Review: Sega Genesis Collection (Sony PSP)


Sega Genesis Collection
Publisher: Sega
Genre: Classics Collection
Release Date: 11/16/2006

While the Sega of 2006 is a company that produces mostly subpar next generation software, it was once king of the gaming universe — if only in the eyes of Genesis fans. Sega’s greatest system and biggest achievement produced some of the best games in history, and they have prepared a volume (hopefully the first of many) of classics.

I have long waited for 16-bit games to become en vogue for mainstream retro gaming, and that day appears to be here. Between the classics available on the Wii Store plus compilations like Sega Genesis Collection and EA Replay, some of the best of the 16-bit generation is back in the spotlight.

The only question is — how are the ports?

1. Story/Modes
Sega Genesis Collection contains a whopping 28 games in full. For only $29.99 (and even cheaper at $19.99 for PS2), it adds up to about $1 per game, and less than that if the hidden unlockable games are considered. These are not simple or short games either — the Phantasy Star series is 100s of hours of gameplay alone.

The full listing of games on the UMD is:

Alex Kidd in the Enchanted Castle – sequel to popular Sega Master system franchise, appeared early in the Genesis lifecycle. Graphics have not worn well, but the gameplay is still fun and Alex Kidd is a forgotten mascot.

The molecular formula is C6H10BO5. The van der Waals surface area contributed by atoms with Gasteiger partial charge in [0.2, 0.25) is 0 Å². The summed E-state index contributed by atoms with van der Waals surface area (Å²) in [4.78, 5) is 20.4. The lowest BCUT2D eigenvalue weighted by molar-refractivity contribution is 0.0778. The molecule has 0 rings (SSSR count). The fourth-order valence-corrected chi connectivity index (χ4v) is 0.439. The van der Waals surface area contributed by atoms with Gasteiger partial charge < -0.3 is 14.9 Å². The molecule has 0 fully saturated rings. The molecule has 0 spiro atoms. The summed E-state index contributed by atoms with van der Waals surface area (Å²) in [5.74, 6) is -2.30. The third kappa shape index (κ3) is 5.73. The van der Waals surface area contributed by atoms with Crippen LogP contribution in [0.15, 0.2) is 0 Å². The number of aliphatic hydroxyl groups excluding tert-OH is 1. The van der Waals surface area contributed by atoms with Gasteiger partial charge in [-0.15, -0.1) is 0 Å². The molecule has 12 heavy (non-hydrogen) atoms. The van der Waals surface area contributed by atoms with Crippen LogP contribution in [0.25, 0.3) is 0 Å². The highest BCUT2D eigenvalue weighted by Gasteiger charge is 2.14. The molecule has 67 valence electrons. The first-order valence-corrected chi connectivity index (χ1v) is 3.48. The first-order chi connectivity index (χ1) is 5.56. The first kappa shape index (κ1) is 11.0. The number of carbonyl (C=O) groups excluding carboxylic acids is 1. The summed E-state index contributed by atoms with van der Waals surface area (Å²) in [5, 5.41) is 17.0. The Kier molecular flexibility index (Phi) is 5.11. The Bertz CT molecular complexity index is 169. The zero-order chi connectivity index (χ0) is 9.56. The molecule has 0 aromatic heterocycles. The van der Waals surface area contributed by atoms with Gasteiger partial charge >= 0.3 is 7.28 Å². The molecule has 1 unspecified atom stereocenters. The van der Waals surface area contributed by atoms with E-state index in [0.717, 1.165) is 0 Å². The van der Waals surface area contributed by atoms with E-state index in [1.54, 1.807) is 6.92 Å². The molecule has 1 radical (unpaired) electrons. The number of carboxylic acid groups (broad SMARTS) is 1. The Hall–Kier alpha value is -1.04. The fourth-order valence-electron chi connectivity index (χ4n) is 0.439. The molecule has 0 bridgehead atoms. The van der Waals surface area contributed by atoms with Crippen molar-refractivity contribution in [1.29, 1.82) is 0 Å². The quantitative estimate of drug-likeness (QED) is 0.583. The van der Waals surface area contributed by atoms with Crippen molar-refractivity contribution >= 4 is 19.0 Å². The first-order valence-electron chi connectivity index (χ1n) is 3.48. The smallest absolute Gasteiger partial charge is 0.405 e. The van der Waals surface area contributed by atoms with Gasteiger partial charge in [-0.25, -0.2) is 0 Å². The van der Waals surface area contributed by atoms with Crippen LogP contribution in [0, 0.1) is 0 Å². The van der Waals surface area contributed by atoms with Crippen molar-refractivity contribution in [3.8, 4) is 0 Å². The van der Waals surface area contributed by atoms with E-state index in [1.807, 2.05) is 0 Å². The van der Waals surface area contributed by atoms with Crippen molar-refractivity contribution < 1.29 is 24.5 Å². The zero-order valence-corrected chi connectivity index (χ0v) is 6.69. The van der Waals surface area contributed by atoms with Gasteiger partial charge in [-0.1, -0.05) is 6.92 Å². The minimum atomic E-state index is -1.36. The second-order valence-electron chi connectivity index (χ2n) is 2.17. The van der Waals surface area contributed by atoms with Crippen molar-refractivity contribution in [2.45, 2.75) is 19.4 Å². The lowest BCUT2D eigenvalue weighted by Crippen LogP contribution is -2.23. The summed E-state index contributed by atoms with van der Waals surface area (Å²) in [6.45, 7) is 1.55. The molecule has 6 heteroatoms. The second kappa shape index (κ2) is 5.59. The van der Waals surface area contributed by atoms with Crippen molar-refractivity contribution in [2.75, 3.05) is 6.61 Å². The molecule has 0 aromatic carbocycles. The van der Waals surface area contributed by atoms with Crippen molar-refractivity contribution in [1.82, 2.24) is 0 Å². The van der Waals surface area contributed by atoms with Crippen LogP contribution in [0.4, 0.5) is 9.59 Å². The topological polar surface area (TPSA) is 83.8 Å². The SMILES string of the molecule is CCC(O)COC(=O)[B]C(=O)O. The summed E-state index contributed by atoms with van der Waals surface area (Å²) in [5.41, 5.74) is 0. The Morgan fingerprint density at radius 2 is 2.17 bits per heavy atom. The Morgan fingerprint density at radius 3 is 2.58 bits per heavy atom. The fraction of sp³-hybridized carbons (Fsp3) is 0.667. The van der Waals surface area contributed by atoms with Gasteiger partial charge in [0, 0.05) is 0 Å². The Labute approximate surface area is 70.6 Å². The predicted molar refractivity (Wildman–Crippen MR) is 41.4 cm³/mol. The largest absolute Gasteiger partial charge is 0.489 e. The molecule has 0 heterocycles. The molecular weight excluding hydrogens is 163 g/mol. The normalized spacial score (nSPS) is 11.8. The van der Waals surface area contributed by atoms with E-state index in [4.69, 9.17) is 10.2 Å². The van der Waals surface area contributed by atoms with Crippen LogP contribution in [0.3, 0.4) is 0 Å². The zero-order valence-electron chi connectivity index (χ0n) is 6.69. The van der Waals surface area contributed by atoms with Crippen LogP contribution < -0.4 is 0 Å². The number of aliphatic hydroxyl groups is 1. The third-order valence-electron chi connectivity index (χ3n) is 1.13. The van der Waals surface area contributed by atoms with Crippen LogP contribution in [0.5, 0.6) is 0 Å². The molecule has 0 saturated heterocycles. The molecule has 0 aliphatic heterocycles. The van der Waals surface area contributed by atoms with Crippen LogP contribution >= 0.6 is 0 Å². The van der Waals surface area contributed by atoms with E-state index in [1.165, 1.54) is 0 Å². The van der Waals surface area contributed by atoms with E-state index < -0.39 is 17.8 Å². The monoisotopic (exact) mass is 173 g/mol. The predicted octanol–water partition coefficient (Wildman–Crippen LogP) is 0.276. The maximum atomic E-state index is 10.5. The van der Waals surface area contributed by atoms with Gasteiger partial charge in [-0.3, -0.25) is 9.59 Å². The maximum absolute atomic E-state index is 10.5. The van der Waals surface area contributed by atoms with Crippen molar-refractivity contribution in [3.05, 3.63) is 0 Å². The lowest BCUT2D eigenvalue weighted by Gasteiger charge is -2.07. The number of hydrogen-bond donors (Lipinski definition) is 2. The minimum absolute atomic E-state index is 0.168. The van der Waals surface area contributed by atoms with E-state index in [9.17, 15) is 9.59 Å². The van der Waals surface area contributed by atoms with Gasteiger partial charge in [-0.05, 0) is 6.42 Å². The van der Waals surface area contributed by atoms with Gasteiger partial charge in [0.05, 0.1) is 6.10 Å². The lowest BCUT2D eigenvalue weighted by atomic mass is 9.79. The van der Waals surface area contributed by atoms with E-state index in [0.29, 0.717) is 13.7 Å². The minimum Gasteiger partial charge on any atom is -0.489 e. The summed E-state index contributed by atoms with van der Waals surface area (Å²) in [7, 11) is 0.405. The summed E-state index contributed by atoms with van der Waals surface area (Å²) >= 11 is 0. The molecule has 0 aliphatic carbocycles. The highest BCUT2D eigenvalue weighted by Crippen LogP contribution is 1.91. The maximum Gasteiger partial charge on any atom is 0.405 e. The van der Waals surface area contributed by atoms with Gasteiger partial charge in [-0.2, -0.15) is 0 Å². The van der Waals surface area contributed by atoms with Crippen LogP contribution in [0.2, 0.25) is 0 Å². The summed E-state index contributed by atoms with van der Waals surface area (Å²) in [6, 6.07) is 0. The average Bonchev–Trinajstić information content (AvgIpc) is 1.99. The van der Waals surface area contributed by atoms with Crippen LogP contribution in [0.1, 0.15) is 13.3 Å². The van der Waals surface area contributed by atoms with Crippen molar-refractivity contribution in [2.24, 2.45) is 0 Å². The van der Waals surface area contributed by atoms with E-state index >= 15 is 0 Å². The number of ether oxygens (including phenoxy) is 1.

Altered Beast – game that originally shipped with the Genesis, has some charm with its “Rise from Your grave” voice, but tends to be on the easy side.

Bonanza Bros. – early Sega Genesis game, not one of my favorites on the collection.

Columns – Sega’s answer to Tetris, a fun and addicting puzzle game that stands up very well.

Comix Zone – side scrolling action title that has a unique comic-book look and feel.

Decap Attack starring Chuck D. Head – one of some of the weird platformers on this collection.

Ecco the Dolphin – classic adventure game where the player is a dolphin. The graphics are beautiful and the animation is among the best of the generation.

Ecco II: The Tides of Time – sequel, didn’t seem to do quite as well as the original but still a good adventure game.

Ecco Jr. – use of the ecco character in an easier game geared for kids.

Kid Chameleon – unique platformer that allowed you as Kid Chameleon to change into a variety of animals to solve platforming puzzles. Graphics are a bit dated but the gameplay still works well.